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Featured Story • November 2014

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Anonymity

 

Sonya Taaffe

 
 

As cutpurses in his good queen’s day were branded and false coiners clipped of their ears to noise their shame, there are times when Will has considered suggesting that Kit have tattooed somewhere memorable about his person the legend SOMEONE IS WRONG ON THE INTERNET, but he knows it to be a practice of sufficient provocation it must appeal to that same Marley who praised Lucan before Vergil and once called the presbyter John Christ’s bedmate, and then he would have to look at it every night. He has written out instead in his cleanest hand DON’T FEED THE TROLLS and fastened up the paper, like a latter-day Luther, with the small brass tacks that glint like his fellow’s hair, and observes Marlowe ignore it as studiously, with the same straight-backed self-assurance as looks out of the portrait he swears he did not sit for, except that Will has seen him take the identical stance in arguments, which he loses. He types badly, with quill-callused fingers; he appears at times to be giving his notebook the Agincourt salute. “This cannot go on, Kit—” Will hears himself like a fretting prompter, the players recalcitrant and the papers all foul, though he has as much temper at these small hours of the night as Kit has left coffee in his cup. “Thou’lt come to another reckoning—not greater than Deptford’s, I grant thee, but neither so swiftly dispatched. Come to bed, mad Kit. It will not end. What profit in it, if Faustus scape Hell’s fire to be anatomized upon a pin?” But though he has seen him stage-manage the passions of others with little more than a tousling look and the dare of a word or two, the ironical tempter of scholars and kings (and not a little conscious of the part), he never has seen Christofer Marlow of Canterbury and the Admiral’s Men stand down from a fight, not with swords in Shoreditch or Cambridge scoffing, and he has besides a green curiosity for the by-trees of foolery that he cannot stomach any longer to plash or prune himself: the rumors so subterranean they have bottomed out of earth, the secret chains of inheritance with no blood in them, the castles of ramshackle air. By the screen’s corpse-casting fox-glim, Marlowe has a ghastlier look than Mephistophilis, but he sounds as tirelessly sardonic: “Throat-cut in Southwark, Will. And by thy hand, over a matter of authoring. God’s light, if I read another line, I shall have conceived of Jonson and fathered bastards on Tom Nashe.”—“And murdered farting Oxford, Kit, I know. Have done, for pity,” and Kit with his intelligencer’s wryness sighs. “They are still wrong, Will, whether I come to bed or no.” But he must laugh when he does, because Will is laughing, laying aside his book, a small neat-bearded man, bright-earringed, with nothing much else of the portrait about him: “Ay, Kit. Tomorrow. Thou dost know, they’ll not have gotten it then. Nor ever this.”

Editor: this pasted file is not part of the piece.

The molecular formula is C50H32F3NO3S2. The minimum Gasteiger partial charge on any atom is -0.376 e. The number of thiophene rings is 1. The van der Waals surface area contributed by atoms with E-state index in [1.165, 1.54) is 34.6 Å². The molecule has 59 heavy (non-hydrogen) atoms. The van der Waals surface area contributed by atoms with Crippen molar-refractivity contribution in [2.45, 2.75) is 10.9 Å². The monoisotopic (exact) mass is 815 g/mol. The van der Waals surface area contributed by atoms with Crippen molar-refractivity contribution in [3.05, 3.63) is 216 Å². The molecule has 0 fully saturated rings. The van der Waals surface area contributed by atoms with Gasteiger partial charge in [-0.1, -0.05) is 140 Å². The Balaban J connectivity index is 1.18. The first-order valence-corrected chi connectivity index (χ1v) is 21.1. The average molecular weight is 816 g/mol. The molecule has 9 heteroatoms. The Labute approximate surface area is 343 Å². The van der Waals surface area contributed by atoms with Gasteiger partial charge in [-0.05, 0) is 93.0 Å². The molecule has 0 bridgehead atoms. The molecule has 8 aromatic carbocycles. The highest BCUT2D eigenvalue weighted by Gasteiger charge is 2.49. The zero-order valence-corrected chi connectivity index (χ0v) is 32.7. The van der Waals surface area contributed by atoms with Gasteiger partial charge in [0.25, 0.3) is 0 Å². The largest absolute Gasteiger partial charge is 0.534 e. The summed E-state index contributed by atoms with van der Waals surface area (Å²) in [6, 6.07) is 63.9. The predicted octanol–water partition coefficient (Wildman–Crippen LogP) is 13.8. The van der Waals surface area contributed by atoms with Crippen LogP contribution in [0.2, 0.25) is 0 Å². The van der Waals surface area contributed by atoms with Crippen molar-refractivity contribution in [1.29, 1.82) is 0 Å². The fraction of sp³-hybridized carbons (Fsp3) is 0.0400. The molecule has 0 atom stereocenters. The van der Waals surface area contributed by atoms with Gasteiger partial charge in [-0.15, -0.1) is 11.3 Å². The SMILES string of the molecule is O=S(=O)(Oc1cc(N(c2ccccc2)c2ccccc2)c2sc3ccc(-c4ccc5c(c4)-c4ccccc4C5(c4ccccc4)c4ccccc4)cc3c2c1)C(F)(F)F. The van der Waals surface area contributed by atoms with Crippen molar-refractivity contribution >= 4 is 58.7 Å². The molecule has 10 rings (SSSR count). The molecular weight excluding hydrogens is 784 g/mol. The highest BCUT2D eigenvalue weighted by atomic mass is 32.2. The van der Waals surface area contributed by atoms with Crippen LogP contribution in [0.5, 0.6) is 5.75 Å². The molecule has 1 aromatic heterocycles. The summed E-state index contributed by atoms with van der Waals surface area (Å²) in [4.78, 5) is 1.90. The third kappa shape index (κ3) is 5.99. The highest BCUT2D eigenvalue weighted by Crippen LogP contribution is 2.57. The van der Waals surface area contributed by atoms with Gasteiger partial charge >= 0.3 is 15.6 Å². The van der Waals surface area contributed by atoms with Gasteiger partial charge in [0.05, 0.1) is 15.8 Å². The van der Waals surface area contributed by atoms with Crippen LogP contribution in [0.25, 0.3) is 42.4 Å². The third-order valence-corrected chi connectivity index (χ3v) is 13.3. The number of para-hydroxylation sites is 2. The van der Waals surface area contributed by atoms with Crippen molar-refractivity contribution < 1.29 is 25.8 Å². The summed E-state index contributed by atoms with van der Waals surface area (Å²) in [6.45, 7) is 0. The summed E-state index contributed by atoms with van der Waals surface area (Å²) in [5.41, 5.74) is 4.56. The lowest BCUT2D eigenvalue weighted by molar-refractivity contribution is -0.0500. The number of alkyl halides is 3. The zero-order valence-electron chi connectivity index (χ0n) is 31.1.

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Sonya Taaffe

Sonya Taaffe’s short fiction and poetry can be found in the collections Postcards from the Province of Hyphens (Prime Books), Singing Innocence and Experience (Prime Books), and A Mayse-Bikhl (Papaveria Press), and in anthologies including Aliens: Recent Encounters, Beyond Binary: Genderqueer and Sexually Fluid Speculative Fiction, The Moment of Change: An Anthology of Feminist Speculative Poetry, People of the Book: A Decade of Jewish Science Fiction & Fantasy, The Year’s Best Fantasy and Horror, The Alchemy of Stars: Rhysling Award Winners Showcase, and The Best of Not One of Us. She is currently senior poetry editor at Strange Horizons; she holds master’s degrees in Classics from Brandeis and Yale and once named a Kuiper belt object. She lives in Somerville with her husband and two cats.

About this story she writes, “So in 2011 Roland Emmerich’s Anonymous came out. And it was mind-boggling Oxfordian claptrap. And I said to Greer Gilman that at least she could look for a silver lining in all the Yuletide fic sure to grace that season in which various relevant historical figures see the movie and have to get badly drunk in Deptford to cope. And she requested I write it. And because I’ve never been to Deptford, but I spend a lot of time on the Internet, it turned out like this.”

 

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